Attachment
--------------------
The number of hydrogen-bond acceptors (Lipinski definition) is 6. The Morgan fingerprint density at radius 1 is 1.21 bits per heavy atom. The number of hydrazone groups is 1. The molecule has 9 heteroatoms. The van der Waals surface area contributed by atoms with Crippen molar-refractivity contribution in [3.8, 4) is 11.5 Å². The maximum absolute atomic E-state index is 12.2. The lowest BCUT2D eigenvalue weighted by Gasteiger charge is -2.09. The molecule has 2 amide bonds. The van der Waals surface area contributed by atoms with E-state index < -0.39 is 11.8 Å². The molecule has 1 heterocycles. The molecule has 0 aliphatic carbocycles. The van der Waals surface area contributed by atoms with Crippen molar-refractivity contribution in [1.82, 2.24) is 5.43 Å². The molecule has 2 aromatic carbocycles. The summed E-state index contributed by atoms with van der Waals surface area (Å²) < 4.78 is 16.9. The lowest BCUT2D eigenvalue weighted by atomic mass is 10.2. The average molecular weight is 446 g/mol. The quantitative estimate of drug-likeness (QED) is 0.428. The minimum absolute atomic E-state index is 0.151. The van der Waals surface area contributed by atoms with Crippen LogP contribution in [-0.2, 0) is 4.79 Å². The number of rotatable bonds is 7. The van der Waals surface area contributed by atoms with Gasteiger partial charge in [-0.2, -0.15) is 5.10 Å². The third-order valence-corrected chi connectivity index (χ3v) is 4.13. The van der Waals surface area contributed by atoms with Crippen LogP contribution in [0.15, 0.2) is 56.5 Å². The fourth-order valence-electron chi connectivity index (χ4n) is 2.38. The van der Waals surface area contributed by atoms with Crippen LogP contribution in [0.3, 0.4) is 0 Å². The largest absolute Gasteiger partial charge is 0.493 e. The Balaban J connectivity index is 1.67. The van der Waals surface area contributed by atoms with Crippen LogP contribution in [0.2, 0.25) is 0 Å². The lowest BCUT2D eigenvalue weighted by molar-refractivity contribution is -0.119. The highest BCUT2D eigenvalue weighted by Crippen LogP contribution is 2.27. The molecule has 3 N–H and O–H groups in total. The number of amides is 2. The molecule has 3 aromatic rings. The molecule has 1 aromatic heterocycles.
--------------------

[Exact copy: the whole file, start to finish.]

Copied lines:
The number of hydrogen-bond acceptors (Lipinski definition) is 6. The Morgan fingerprint density at radius 1 is 1.21 bits per heavy atom. The number of hydrazone groups is 1. The molecule has 9 heteroatoms. The van der Waals surface area contributed by atoms with Crippen molar-refractivity contribution in [3.8, 4) is 11.5 Å². The maximum absolute atomic E-state index is 12.2. The lowest BCUT2D eigenvalue weighted by Gasteiger charge is -2.09. The molecule has 2 amide bonds. The van der Waals surface area contributed by atoms with E-state index < -0.39 is 11.8 Å². The molecule has 1 heterocycles. The molecule has 0 aliphatic carbocycles. The van der Waals surface area contributed by atoms with Crippen molar-refractivity contribution in [1.82, 2.24) is 5.43 Å². The molecule has 2 aromatic carbocycles. The summed E-state index contributed by atoms with van der Waals surface area (Å²) < 4.78 is 16.9. The lowest BCUT2D eigenvalue weighted by atomic mass is 10.2. The average molecular weight is 446 g/mol. The quantitative estimate of drug-likeness (QED) is 0.428. The minimum absolute atomic E-state index is 0.151. The van der Waals surface area contributed by atoms with Crippen LogP contribution in [-0.2, 0) is 4.79 Å². The number of rotatable bonds is 7. The van der Waals surface area contributed by atoms with Gasteiger partial charge in [-0.2, -0.15) is 5.10 Å². The third-order valence-corrected chi connectivity index (χ3v) is 4.13. The van der Waals surface area contributed by atoms with Crippen LogP contribution in [0.15, 0.2) is 56.5 Å². The fourth-order valence-electron chi connectivity index (χ4n) is 2.38. The van der Waals surface area contributed by atoms with Crippen LogP contribution in [0.3, 0.4) is 0 Å². The largest absolute Gasteiger partial charge is 0.493 e. The Balaban J connectivity index is 1.67. The van der Waals surface area contributed by atoms with Crippen LogP contribution in [0.2, 0.25) is 0 Å². The lowest BCUT2D eigenvalue weighted by molar-refractivity contribution is -0.119. The highest BCUT2D eigenvalue weighted by Crippen LogP contribution is 2.27. The molecule has 3 N–H and O–H groups in total. The number of amides is 2. The molecule has 3 aromatic rings. The molecule has 1 aromatic heterocycles.